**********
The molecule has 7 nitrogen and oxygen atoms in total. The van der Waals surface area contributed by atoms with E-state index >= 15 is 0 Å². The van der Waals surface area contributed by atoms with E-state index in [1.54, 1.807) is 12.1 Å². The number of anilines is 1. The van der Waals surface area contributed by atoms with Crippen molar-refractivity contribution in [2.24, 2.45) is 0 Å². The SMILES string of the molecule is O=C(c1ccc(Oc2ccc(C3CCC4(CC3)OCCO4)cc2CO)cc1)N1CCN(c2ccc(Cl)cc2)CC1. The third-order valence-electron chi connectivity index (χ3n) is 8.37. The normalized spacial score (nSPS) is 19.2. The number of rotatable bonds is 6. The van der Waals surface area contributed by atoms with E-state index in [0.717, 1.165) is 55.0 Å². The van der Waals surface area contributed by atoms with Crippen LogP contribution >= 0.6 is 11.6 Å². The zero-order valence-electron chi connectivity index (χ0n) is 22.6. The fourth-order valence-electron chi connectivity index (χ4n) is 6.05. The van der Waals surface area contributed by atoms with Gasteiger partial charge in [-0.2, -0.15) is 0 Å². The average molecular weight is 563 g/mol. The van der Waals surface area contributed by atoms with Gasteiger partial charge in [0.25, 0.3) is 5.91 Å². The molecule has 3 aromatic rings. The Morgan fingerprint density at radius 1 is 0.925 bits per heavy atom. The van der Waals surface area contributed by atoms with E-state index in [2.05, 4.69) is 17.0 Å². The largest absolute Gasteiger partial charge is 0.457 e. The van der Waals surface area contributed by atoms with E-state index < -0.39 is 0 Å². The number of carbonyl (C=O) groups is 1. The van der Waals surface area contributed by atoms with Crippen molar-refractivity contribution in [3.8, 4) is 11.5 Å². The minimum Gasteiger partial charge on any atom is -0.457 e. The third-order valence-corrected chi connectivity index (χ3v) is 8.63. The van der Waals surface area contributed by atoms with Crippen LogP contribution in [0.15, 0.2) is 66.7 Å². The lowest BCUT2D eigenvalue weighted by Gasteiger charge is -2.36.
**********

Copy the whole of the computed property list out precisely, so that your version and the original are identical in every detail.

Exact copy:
The molecule has 7 nitrogen and oxygen atoms in total. The van der Waals surface area contributed by atoms with E-state index >= 15 is 0 Å². The van der Waals surface area contributed by atoms with E-state index in [1.54, 1.807) is 12.1 Å². The number of anilines is 1. The van der Waals surface area contributed by atoms with Crippen molar-refractivity contribution in [2.24, 2.45) is 0 Å². The SMILES string of the molecule is O=C(c1ccc(Oc2ccc(C3CCC4(CC3)OCCO4)cc2CO)cc1)N1CCN(c2ccc(Cl)cc2)CC1. The third-order valence-electron chi connectivity index (χ3n) is 8.37. The normalized spacial score (nSPS) is 19.2. The number of rotatable bonds is 6. The van der Waals surface area contributed by atoms with E-state index in [0.717, 1.165) is 55.0 Å². The van der Waals surface area contributed by atoms with Crippen LogP contribution >= 0.6 is 11.6 Å². The zero-order valence-electron chi connectivity index (χ0n) is 22.6. The fourth-order valence-electron chi connectivity index (χ4n) is 6.05. The van der Waals surface area contributed by atoms with Gasteiger partial charge in [-0.2, -0.15) is 0 Å². The average molecular weight is 563 g/mol. The van der Waals surface area contributed by atoms with Gasteiger partial charge in [0.25, 0.3) is 5.91 Å². The molecule has 3 aromatic rings. The Morgan fingerprint density at radius 1 is 0.925 bits per heavy atom. The van der Waals surface area contributed by atoms with E-state index in [2.05, 4.69) is 17.0 Å². The largest absolute Gasteiger partial charge is 0.457 e. The van der Waals surface area contributed by atoms with E-state index < -0.39 is 0 Å². The number of carbonyl (C=O) groups is 1. The van der Waals surface area contributed by atoms with Crippen molar-refractivity contribution in [3.8, 4) is 11.5 Å². The minimum Gasteiger partial charge on any atom is -0.457 e. The third-order valence-corrected chi connectivity index (χ3v) is 8.63. The van der Waals surface area contributed by atoms with Crippen LogP contribution in [0.15, 0.2) is 66.7 Å². The lowest BCUT2D eigenvalue weighted by Gasteiger charge is -2.36.